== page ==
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About two years ago I updated the original 256gb ssd on the mbp 15" mid 2015. Installed a transcend 855, 960gb nvme gen 3 x4. In contrast the original have the following specs:

  Vendor:   Apple
  Product:  SSD Controller
  Physical Interconnect:    PCI
  Link Width:   x4
  Link Speed:   8.0 GT/s
  Description:  AHCI Version 1.30 Supported

Besides the room space the change brings, I'll say perhaps the computer became a little faster. I haven't done any serious measurements so I don't want to overstate how better it became.

However since a few months ago I'm experiencing some failures (one described at macOS System Preferences crash/close) which seems to be telling ssd needs to be replaced.

After some google around I found these days we have nvme gen 4 (which seems to be even faster), so I thought may be I could install a 2tb nvme gen 4 on mbp. Is this going to work?

Side question: Is it normal to have just about two years of life span on an ssd? I few years ago I noticed ssd on a windows laptop was failing after four years. And I still use a hard disk on a linux laptop which is going over ten years.

2 Answers 2

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There's an excellent summary of Mac SSDs here. However, It's difficult to know whether newer revisions of standards are going to work (at all, or any better) in hardware that is older than the revision.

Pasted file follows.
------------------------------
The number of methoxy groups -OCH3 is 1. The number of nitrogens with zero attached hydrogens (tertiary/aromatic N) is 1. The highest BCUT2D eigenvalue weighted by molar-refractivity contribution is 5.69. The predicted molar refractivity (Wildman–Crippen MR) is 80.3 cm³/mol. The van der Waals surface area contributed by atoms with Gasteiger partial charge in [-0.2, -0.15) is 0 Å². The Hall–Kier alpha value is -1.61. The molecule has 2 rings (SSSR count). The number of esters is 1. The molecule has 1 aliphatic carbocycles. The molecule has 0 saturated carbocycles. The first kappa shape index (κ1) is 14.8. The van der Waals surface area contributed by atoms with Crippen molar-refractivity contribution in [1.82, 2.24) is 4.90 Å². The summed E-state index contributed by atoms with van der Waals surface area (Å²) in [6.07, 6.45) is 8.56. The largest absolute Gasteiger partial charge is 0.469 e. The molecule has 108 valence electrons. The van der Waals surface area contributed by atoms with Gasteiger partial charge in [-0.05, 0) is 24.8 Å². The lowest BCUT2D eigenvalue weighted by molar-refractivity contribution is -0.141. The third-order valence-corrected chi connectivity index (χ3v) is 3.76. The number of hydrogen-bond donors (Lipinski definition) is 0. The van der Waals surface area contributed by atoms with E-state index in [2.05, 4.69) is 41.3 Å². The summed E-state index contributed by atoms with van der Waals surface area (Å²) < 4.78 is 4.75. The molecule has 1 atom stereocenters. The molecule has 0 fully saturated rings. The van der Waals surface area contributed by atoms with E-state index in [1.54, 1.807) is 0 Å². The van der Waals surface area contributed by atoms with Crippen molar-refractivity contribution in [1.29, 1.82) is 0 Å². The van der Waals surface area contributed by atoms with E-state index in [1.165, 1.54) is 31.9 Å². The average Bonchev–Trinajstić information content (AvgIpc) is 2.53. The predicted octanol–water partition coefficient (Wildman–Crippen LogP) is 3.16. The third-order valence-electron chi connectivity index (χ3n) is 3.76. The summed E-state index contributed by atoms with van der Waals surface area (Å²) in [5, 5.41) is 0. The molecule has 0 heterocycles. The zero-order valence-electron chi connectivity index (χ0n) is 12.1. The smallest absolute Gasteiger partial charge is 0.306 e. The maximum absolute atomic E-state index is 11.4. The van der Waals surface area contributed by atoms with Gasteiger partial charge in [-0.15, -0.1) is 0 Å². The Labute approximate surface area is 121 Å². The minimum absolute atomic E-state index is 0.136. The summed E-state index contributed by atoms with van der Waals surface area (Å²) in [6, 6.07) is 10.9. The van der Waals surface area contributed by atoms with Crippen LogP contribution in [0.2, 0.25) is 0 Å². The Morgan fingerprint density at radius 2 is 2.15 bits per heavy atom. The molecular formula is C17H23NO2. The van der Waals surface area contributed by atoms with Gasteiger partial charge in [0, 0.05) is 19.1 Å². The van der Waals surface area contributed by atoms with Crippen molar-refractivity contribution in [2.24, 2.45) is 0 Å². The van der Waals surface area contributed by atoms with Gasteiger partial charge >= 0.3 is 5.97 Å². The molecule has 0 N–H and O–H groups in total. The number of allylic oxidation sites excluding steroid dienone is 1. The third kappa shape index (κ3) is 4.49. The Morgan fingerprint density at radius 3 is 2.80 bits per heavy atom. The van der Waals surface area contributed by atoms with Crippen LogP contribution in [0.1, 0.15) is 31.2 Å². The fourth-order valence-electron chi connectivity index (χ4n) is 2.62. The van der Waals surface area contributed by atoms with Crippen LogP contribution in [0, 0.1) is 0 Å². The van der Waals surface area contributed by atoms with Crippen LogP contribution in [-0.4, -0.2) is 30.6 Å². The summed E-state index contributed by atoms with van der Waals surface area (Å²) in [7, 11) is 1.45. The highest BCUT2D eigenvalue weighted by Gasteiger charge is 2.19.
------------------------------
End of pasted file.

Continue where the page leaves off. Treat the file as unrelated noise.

It's likely that the newer NVMe drive will work, but you will only see the transfer rate that the computer can handle.

While you have certainly experienced some disk corruption, we don't know what's causing it, and whether it's indicative of underlying 'failure' or something else.

I'd say that SSDs are generally robust, and you should expect more than 2 years of life. Fears over 'natural death through usage' are over-stated, IMO.

There is always a risk with third-party hardware designed to replace internals that the differences in spec from the OEM parts can cause issues.

You can often find unused or lightly used 1Tb Apple OEM SSD blades on eBay or similar websites. For a 7-year-old Mac, I'd suggest going that route, and maybe offloading additional data onto secondary devices -- even SD card drives.

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  • Any tools to check/test the ssd health status worth mentioning?
    – KcFnMi
    Apr 3 at 8:06
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    @KcFnMi DriveDx is a good one.
    – benwiggy
    Apr 3 at 8:24
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i am just using gen4 nvme ssd on iMac2019. there is no problem, but any nvme ssds are not able to use on macos.

And, gen4 nvme ssds can not drive full speed of their speck, because mac machines have not pcie4 port.

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  • As it’s currently written, your answer is unclear. Please edit to add additional details that will help others understand how this addresses the question asked. You can find more information on how to write good answers in the help center.
    – Community Bot
    Apr 3 at 5:58
  • May I ask, nvme brand/model? Which macOS version are you running? And for how long is this working (months/years)?
    – KcFnMi
    Apr 8 at 16:23

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